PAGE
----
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5 Ways to Prep for the Upcoming Tax Season
Tax season doesn’t have to be a mad scramble to get all of your necessarily forms and payments submitted just under the wire. Rather than waiting until the last minute, keep these 5 simple preparations in mind as tax season approaches.
Determine Which Forms You’ll Need
Depending on whether you’re a self-employed freelancer or an employee at someone else’s business, the type of tax forms you’ll be required to files could be drastically different.
This is a less important step if you e-file your taxes using software such as TurboTax, but if you do file on paper, make sure you understand which tax forms you’ll need.
Make Note of Your Charitable Donations
Donating to charities does more than just make the world a better place; it can also reduce your taxable income. If you’ve made any donations to non-profits, use the IRS’s Tax Exempt Organization Search system to find out if they qualify.
Be aware that a charitable donation will only be of use to you if you itemize your deductions (as opposed to using the standard deduction). You’ll also need proof of your donation, be it a bank record or a written statement from the charity itself.
Collect and Organize All of Your Documents Together
Doing your taxes gets about a million times more difficult if you don’t have all of your required documents properly organized. A system of tabbed hanging file folders is a great way to keep your tax materials sorted. You can divide your documents into receipts, W-2 forms, receipts for deductions, and any other categories relevant to your taxes.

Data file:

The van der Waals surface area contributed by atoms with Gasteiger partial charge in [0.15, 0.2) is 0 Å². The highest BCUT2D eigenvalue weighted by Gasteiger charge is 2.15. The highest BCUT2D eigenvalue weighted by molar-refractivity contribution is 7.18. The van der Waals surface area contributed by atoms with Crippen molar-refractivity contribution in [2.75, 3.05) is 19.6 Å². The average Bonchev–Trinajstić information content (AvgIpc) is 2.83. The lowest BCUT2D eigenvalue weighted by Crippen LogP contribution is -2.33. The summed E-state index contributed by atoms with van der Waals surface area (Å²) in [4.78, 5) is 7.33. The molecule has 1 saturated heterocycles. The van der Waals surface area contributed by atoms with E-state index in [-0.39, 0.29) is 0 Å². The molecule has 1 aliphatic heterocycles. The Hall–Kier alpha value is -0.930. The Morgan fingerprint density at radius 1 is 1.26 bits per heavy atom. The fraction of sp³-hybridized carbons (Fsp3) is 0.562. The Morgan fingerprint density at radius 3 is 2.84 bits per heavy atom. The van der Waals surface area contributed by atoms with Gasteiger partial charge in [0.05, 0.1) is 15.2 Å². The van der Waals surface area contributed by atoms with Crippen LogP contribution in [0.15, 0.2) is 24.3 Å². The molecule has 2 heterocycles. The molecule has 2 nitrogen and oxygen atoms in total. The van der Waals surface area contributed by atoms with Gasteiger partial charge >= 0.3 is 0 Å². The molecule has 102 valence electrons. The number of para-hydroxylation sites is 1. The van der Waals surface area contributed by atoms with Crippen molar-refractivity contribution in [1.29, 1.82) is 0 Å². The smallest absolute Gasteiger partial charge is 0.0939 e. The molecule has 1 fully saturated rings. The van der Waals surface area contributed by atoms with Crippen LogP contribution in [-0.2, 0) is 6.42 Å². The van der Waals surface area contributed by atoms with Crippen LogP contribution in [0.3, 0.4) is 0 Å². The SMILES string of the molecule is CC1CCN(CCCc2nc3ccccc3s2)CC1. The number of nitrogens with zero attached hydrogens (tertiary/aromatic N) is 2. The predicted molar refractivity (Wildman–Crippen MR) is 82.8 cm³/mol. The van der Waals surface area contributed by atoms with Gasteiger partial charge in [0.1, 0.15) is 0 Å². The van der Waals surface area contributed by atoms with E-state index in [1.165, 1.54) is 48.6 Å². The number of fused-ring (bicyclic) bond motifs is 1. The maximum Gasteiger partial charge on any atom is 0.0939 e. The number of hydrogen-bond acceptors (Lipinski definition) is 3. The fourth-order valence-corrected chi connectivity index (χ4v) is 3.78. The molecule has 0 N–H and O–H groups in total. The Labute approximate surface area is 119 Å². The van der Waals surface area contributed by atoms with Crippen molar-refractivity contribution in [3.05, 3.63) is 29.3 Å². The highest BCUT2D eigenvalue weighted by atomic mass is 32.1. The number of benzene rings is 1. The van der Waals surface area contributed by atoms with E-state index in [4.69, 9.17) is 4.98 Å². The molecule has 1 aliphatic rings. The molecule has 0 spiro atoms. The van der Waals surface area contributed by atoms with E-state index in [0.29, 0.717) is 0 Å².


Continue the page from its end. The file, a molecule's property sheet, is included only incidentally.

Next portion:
Each time you add a document to your tax file system, consider making a note in a digital spreadsheet. This way, you can know ahead of time if something has been misplaced so that you can more easily obtain a replacement if necessary.
Make an IRA Contribution
If you have an IRA, you should know that you can make contributions at any time up until the tax filing deadline and still have it count for last year. This is an excellent way to help plan for retirement as well as lower your tax bill.
Make sure you fully understand how IRAs work. If you don’t already have one, you may want to set one up (especially if your workplace doesn’t offer a 401K program).
File an Extension if Necessary
Why would you file an extension well before your tax deadline? You may have a very good reason to do exactly that. For instance, if you have a stressful life event coming up (such as a move, wedding, or pregnancy), filing an extension could help ensure you have the time and focus to get everything done correctly. Accountants also tend to have a lower workload after the standard tax deadline has passed, so this option gives you plenty of flexibility.
It’s never too early to start thinking about your annual taxes—especially when you have unique complications in your life. Save yourself a lot of time and frustration by planning and preparing as much as you can.
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